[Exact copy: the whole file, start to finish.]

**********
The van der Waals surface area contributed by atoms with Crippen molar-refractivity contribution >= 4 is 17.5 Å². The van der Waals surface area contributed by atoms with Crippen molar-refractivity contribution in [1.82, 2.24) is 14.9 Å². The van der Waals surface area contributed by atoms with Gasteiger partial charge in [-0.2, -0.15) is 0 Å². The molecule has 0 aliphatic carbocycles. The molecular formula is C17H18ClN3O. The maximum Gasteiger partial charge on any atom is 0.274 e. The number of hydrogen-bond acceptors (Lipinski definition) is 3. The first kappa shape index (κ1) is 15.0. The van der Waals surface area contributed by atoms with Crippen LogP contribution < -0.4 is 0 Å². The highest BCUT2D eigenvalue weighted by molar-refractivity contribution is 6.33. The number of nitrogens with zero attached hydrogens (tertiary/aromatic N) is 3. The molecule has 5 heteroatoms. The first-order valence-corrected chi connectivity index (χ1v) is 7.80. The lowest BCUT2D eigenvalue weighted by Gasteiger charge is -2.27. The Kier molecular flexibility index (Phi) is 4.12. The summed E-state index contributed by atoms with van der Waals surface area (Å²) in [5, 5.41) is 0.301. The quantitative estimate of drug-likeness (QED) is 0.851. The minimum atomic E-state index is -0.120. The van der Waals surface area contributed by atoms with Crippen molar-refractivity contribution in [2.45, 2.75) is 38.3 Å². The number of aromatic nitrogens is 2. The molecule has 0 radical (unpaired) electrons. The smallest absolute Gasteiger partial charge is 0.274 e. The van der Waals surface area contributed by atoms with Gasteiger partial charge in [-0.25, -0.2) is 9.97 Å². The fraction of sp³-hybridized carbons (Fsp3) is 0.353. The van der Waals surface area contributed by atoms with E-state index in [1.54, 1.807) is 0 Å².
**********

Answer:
The van der Waals surface area contributed by atoms with Crippen molar-refractivity contribution >= 4 is 17.5 Å². The van der Waals surface area contributed by atoms with Crippen molar-refractivity contribution in [1.82, 2.24) is 14.9 Å². The van der Waals surface area contributed by atoms with Gasteiger partial charge in [-0.2, -0.15) is 0 Å². The molecule has 0 aliphatic carbocycles. The molecular formula is C17H18ClN3O. The maximum Gasteiger partial charge on any atom is 0.274 e. The number of hydrogen-bond acceptors (Lipinski definition) is 3. The first kappa shape index (κ1) is 15.0. The van der Waals surface area contributed by atoms with Crippen LogP contribution < -0.4 is 0 Å². The highest BCUT2D eigenvalue weighted by molar-refractivity contribution is 6.33. The number of nitrogens with zero attached hydrogens (tertiary/aromatic N) is 3. The molecule has 5 heteroatoms. The first-order valence-corrected chi connectivity index (χ1v) is 7.80. The lowest BCUT2D eigenvalue weighted by Gasteiger charge is -2.27. The Kier molecular flexibility index (Phi) is 4.12. The summed E-state index contributed by atoms with van der Waals surface area (Å²) in [5, 5.41) is 0.301. The quantitative estimate of drug-likeness (QED) is 0.851. The minimum atomic E-state index is -0.120. The van der Waals surface area contributed by atoms with Crippen molar-refractivity contribution in [2.45, 2.75) is 38.3 Å². The number of aromatic nitrogens is 2. The molecule has 0 radical (unpaired) electrons. The smallest absolute Gasteiger partial charge is 0.274 e. The van der Waals surface area contributed by atoms with Gasteiger partial charge in [-0.25, -0.2) is 9.97 Å². The fraction of sp³-hybridized carbons (Fsp3) is 0.353. The van der Waals surface area contributed by atoms with E-state index in [1.54, 1.807) is 0 Å².